LOOKING BACK through my most recent year of Editorials during my brief Christmas 1997 holiday, it became apparent that Chinese art, its museums and supporters, had been the dominant 1997 theme. Especially was this so with the opening towards the end of 1996 of the relocated and vastly expanded Shanghai Museum, with collections that were the subjects of our May-June 1997 magazine. As well as separate articles by the museum’s curators on the Bronze, Sculpture, Seal, Painting, Jade, Ceramics, Furniture, and Coin Galleries, the Director, Ma Chengyuan himself, wrote a separate Preface.
Eight articles carry the museum’s colour photographs of 122 incomparable individual and group Chinese works of art which have stimulated wide overseas and local interest in Hong Kong as well as in Shanghai where stocks of the issue are continually being replenished at the museum’s bookshop.
The previous issue, March-Apri1 1997 , with its cover article, The Three-Inch Golden Lotus: A Collection of Chinese Bound Foot Shoes, had also presented a Chinese subject in an historical, comprehensive way. However, though usually not as seriously discussed or as comprehensively collected by others, the beautifully illustrated miniature Chinese shoes collected by Glenn Roberts and described jointly with Valerie Steele, did evoke some controversy among our readers. More positively it resulted in useful correspondence with the Director of a college museum in America which is devoted wholly to pediatrics and the subject of shoes.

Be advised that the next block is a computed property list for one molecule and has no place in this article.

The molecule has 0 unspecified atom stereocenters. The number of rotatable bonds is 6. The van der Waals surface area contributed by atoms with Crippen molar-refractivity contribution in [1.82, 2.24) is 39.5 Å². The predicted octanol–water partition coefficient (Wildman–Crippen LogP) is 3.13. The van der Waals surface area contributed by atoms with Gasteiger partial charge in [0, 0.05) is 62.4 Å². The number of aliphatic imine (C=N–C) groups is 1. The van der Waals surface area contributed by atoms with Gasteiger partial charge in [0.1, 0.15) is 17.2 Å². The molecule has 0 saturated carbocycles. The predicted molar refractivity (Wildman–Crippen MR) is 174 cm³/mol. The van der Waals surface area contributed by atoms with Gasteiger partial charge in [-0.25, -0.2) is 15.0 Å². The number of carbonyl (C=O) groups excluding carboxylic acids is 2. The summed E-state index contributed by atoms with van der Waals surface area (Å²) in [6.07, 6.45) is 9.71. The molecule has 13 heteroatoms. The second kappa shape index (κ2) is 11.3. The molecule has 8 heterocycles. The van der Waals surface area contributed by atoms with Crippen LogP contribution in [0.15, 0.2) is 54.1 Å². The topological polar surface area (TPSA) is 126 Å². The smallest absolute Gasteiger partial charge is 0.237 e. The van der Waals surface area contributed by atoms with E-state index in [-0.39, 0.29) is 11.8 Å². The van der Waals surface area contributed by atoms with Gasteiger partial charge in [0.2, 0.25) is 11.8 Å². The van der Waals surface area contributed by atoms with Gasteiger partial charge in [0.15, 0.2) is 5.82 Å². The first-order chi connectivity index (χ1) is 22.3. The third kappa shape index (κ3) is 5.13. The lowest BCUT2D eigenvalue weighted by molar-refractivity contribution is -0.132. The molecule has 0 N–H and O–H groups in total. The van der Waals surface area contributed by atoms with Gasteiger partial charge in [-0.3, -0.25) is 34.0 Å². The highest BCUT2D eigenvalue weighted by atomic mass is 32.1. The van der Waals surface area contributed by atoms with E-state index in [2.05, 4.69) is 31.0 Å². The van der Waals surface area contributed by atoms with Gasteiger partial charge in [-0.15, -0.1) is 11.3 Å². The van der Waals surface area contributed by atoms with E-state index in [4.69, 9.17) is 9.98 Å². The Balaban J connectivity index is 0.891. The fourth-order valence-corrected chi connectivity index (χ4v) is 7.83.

The March-April 1997 number also includes articles by Dr Patrick Conner on George Chinnery and China Coast Paintings; a snuff bottle exhibition, reviewed by collector/cataloguer of snuff bottles, Christopher C.H. Sin; and the Mingei International Museum of Folk Art in San Diego, by Timothy Mertel, an expert on Japanese art who directs the L’Asie Exotique Gallery in San Diego.